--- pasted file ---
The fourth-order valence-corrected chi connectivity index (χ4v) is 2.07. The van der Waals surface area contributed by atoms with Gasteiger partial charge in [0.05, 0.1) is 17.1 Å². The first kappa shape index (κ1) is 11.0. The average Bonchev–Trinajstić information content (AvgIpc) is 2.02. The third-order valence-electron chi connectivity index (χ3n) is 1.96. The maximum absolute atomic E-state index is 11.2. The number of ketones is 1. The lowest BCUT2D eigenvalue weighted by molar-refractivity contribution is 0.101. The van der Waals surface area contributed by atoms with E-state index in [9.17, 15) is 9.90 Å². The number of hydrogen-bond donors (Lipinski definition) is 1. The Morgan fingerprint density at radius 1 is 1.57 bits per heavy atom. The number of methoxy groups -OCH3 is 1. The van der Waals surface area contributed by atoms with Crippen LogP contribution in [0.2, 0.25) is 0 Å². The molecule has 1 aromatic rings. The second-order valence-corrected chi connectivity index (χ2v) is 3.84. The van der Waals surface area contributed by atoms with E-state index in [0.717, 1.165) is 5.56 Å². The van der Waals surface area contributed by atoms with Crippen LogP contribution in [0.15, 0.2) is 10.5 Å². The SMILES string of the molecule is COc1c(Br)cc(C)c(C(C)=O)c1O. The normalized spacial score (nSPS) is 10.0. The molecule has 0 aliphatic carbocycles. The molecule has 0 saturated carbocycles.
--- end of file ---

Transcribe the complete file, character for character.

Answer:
The fourth-order valence-corrected chi connectivity index (χ4v) is 2.07. The van der Waals surface area contributed by atoms with Gasteiger partial charge in [0.05, 0.1) is 17.1 Å². The first kappa shape index (κ1) is 11.0. The average Bonchev–Trinajstić information content (AvgIpc) is 2.02. The third-order valence-electron chi connectivity index (χ3n) is 1.96. The maximum absolute atomic E-state index is 11.2. The number of ketones is 1. The lowest BCUT2D eigenvalue weighted by molar-refractivity contribution is 0.101. The van der Waals surface area contributed by atoms with E-state index in [9.17, 15) is 9.90 Å². The number of hydrogen-bond donors (Lipinski definition) is 1. The Morgan fingerprint density at radius 1 is 1.57 bits per heavy atom. The number of methoxy groups -OCH3 is 1. The van der Waals surface area contributed by atoms with Crippen LogP contribution in [0.2, 0.25) is 0 Å². The molecule has 1 aromatic rings. The second-order valence-corrected chi connectivity index (χ2v) is 3.84. The van der Waals surface area contributed by atoms with E-state index in [0.717, 1.165) is 5.56 Å². The van der Waals surface area contributed by atoms with Crippen LogP contribution in [0.15, 0.2) is 10.5 Å². The SMILES string of the molecule is COc1c(Br)cc(C)c(C(C)=O)c1O. The normalized spacial score (nSPS) is 10.0. The molecule has 0 aliphatic carbocycles. The molecule has 0 saturated carbocycles.